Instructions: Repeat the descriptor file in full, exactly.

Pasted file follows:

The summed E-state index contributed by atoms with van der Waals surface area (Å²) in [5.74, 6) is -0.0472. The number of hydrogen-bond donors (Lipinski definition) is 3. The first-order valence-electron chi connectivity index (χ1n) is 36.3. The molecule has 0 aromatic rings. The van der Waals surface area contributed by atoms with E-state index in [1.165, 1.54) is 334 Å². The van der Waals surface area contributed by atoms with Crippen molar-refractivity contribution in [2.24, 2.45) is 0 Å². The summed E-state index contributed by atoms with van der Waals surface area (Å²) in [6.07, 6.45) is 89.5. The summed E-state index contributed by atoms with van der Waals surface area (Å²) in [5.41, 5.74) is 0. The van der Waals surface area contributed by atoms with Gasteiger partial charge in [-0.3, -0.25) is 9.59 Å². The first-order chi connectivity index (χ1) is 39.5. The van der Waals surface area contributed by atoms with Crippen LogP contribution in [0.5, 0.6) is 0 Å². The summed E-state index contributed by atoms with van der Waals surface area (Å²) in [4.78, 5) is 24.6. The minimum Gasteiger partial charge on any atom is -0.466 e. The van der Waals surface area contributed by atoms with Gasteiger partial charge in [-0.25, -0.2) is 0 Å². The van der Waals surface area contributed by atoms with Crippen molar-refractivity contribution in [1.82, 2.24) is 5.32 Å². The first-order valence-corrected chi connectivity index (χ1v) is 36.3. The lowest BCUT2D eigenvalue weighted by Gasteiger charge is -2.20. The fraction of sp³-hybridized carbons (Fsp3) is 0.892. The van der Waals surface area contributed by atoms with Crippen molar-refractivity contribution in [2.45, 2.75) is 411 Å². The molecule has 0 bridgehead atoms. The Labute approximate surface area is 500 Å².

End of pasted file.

The summed E-state index contributed by atoms with van der Waals surface area (Å²) in [5.74, 6) is -0.0472. The number of hydrogen-bond donors (Lipinski definition) is 3. The first-order valence-electron chi connectivity index (χ1n) is 36.3. The molecule has 0 aromatic rings. The van der Waals surface area contributed by atoms with E-state index in [1.165, 1.54) is 334 Å². The van der Waals surface area contributed by atoms with Crippen molar-refractivity contribution in [2.24, 2.45) is 0 Å². The summed E-state index contributed by atoms with van der Waals surface area (Å²) in [6.07, 6.45) is 89.5. The summed E-state index contributed by atoms with van der Waals surface area (Å²) in [5.41, 5.74) is 0. The van der Waals surface area contributed by atoms with Gasteiger partial charge in [-0.3, -0.25) is 9.59 Å². The first-order chi connectivity index (χ1) is 39.5. The van der Waals surface area contributed by atoms with Crippen LogP contribution in [0.5, 0.6) is 0 Å². The summed E-state index contributed by atoms with van der Waals surface area (Å²) in [4.78, 5) is 24.6. The minimum Gasteiger partial charge on any atom is -0.466 e. The van der Waals surface area contributed by atoms with Gasteiger partial charge in [-0.25, -0.2) is 0 Å². The van der Waals surface area contributed by atoms with Crippen molar-refractivity contribution in [1.82, 2.24) is 5.32 Å². The first-order valence-corrected chi connectivity index (χ1v) is 36.3. The lowest BCUT2D eigenvalue weighted by Gasteiger charge is -2.20. The fraction of sp³-hybridized carbons (Fsp3) is 0.892. The van der Waals surface area contributed by atoms with Crippen molar-refractivity contribution in [2.45, 2.75) is 411 Å². The molecule has 0 bridgehead atoms. The Labute approximate surface area is 500 Å².